From 1984 through 1987, New Orleans hosted a Virginia Slims tournament. The first four years, the event was played on indoor carpet at the Lakefront Arena; the final year, it was played on hard courts in City Park, an atmosphere I found inferior to the indoor one.
New Orleans wasn't one of the original Virginia Slims venues, but got the event when Detroit was forced to give it up (that venue lost its main sponsor, the Junior League of Detroit).
Of the five tournaments that were played in the Crescent City, Chris Evert won three and Martina Navratilova won two. Navratilova and Evert were also on the championship doubles teams (with Pam Shriver and Wendy Turnbull, respectively) the first two years of the event.
I loved attending the Virginia Slims matches. They were the first professional matches I'd ever seen that weren't on my television. The atmosphere was very relaxed. I recall, one year, no one had bothered to tell one of the top players about the city's unpredictable, thrill ride of a public transportation system, and play was delayed because she had taken the bus to the stadium. Rather than being upset, fans just shook their heads knowingly and crossed their fingers.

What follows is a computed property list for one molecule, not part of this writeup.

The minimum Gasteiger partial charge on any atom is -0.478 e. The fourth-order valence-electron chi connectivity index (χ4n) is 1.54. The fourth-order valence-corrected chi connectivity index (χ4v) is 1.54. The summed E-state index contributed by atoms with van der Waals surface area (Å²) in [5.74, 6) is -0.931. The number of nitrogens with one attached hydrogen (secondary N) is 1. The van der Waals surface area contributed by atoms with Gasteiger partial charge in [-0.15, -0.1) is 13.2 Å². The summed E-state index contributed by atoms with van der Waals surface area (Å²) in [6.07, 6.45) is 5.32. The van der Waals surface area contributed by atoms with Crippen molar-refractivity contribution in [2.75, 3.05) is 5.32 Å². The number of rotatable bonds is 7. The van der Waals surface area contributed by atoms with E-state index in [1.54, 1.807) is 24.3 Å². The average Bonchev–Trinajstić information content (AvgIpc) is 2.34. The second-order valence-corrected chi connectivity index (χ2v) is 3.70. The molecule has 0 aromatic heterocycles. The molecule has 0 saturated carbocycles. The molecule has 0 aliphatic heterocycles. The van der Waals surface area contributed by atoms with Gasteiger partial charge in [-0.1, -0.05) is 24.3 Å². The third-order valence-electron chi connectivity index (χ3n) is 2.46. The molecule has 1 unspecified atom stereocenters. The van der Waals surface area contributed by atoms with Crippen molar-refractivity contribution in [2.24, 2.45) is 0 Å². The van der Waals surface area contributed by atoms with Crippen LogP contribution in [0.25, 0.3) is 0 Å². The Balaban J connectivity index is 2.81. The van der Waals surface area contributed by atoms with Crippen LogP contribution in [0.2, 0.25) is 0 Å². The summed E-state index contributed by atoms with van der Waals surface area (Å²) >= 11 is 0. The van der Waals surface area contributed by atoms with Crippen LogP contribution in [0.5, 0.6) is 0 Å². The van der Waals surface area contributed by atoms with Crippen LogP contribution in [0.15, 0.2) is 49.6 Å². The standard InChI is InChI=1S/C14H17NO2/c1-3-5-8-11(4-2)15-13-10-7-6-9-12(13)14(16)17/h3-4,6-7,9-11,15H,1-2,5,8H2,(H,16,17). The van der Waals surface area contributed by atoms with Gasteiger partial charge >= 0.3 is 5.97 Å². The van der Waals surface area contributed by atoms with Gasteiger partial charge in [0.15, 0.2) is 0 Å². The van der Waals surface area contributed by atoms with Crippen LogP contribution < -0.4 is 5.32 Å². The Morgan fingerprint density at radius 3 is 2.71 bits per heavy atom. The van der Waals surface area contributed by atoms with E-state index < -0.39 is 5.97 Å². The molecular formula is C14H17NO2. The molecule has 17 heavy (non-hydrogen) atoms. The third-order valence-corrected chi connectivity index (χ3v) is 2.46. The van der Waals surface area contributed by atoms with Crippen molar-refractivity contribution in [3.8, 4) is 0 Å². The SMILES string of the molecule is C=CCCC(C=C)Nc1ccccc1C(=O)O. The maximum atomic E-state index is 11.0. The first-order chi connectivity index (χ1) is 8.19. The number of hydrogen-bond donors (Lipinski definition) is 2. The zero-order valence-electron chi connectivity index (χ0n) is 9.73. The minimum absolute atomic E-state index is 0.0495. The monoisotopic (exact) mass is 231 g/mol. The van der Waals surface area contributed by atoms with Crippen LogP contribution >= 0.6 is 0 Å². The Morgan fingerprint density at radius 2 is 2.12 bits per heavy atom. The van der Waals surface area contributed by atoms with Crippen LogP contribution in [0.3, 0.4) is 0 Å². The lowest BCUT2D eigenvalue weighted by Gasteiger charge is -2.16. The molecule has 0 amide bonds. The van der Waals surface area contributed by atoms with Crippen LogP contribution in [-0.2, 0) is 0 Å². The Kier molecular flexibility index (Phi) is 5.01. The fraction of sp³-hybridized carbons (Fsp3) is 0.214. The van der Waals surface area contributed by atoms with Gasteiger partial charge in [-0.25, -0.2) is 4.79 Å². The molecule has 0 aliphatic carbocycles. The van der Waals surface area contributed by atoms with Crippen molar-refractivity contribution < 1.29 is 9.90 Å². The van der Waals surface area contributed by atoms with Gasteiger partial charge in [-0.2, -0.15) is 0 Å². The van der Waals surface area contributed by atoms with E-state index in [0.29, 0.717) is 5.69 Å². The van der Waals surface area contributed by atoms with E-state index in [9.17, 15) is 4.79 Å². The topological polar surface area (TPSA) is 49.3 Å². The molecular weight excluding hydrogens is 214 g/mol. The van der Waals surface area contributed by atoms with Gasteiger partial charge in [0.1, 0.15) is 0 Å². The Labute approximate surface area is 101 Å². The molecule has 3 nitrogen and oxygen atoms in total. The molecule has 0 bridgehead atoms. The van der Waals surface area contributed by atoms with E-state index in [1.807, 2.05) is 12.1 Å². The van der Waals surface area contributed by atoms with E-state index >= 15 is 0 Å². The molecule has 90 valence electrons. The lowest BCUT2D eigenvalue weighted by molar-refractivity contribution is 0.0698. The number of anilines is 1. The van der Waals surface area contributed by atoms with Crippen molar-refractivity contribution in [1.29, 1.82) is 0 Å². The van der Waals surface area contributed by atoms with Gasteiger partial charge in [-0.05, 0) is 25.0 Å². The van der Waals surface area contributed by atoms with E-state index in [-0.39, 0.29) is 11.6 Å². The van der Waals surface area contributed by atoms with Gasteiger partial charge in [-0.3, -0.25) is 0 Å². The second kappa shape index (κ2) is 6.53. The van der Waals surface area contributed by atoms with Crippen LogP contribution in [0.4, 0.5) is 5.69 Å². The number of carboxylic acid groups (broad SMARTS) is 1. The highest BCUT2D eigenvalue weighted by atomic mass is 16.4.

Some really good players came to New Orleans over the years. In addition to Evert, Navratilova, Shriver, and Turnbull, we had Anne Smith, Lori McNeil, Zina Garrison, Sylvia Hanika, Kathy Rinaldi, Bettina Bunge, Elise Burgin, Gigi Fernandez, and Monica Seles.
The purse was generally around $150,000.
The Virginia Slims Circuit was founded in 1970 by the Original 9, when they broke off from the USLTA because of the extreme pay inequality between male and female players. The Virginia Slims Circuit was a creation of the heart, and while some people were not pleased that a sports organization was taking money from a tobacco company, it wasn't like the founders had a choice. "You've come a long way, baby," the company's female empowerment advertising slogan, took on a whole new meaning when it funded what would eventually become the WTA.